As more businesses move online, data has become an essential resource if you’re looking to learn more about a customer base or expanding business operations. Well-sourced data can give you that competitive edge in today’s fast-paced business market and can be used to map out future business strategies.
A survey found that 85% of UK businesses collect and handle digitalised data and are using it to increase their business performance. There’s so much data out there to collect, it can be tricky to know how you can leverage it to your advantage. Here’s everything you need to know about business data:
What is business data?
Business data refers to the collective information about a company and its operations. It can be in the form of statistics, customer feedback data, sales numbers, and raw analytical data amongst other information sets.
This information is valuable to businesses for a few reasons, including:
- Predict customer behaviour patterns – trends come and go but using data analytics means you can make sure your business stays relevant by predicting future customer behaviour.
- Increases revenue – analysing business data opens up avenues to making your business more profitable, whether that’s by providing better products or using customer data to improve the consumer experience.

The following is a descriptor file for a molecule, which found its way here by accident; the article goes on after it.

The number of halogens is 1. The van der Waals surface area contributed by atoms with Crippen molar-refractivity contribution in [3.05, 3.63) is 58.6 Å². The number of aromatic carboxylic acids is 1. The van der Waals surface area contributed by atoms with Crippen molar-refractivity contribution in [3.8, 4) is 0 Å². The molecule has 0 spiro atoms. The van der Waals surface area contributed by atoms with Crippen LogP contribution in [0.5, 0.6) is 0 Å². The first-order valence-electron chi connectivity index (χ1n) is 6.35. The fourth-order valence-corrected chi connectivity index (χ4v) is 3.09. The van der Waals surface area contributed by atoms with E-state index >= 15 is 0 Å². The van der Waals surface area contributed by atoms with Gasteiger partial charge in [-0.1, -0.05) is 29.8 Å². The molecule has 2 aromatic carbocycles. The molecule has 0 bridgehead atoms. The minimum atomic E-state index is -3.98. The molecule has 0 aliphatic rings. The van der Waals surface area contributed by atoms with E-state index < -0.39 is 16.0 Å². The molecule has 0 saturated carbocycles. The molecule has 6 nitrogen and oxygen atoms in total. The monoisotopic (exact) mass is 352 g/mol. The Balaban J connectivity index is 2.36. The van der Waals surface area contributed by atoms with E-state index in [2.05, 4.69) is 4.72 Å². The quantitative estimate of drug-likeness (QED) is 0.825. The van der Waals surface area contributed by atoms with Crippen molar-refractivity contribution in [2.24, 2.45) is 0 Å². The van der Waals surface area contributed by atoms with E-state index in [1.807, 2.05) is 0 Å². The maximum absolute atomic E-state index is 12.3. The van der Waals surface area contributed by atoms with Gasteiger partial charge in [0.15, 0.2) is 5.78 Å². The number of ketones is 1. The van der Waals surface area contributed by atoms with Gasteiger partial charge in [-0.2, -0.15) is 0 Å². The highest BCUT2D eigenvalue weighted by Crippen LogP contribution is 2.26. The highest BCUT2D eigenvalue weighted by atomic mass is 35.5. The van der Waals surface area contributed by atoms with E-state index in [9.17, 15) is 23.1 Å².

- Streamline business operations – company processes could benefit data as they can show areas where they can be improved and how they can be run more efficiently.
Business data storage
As the business market becomes more data-driven, it’s important that business data is stored safely and efficiently. Most businesses choose to store either on-site or online. Online storage, or cloud storage, allows data to be saved on remote servers or hardware maintained by a third party. This is a cost-efficient and easy option but if the internet goes down, you have limited access to your data.
On-site storage doesn’t rely on the internet so is more secure than cloud options. Common memory hardware such as computer memory chips uses transistors to store and relay data to a computer. Employees can access relevant data on the premises even if there is an internet outage.
Handling business data
The General Data Protection Regulation (GDPR) has become a priority for most companies since the penalties for failing it can be devastating. With conglomerates like Google and British Airways being fined for GDPR breaches, businesses need to ensure they know how to handle data safely.
A practical way to prevent data leaks is to hire data handlers who are trained to properly handle, maintain, and dispose of data. In the case of a GDPR breach, make sure your staff is up to date on protocols and report it to the Information Commissioner’s Office within 72 hours.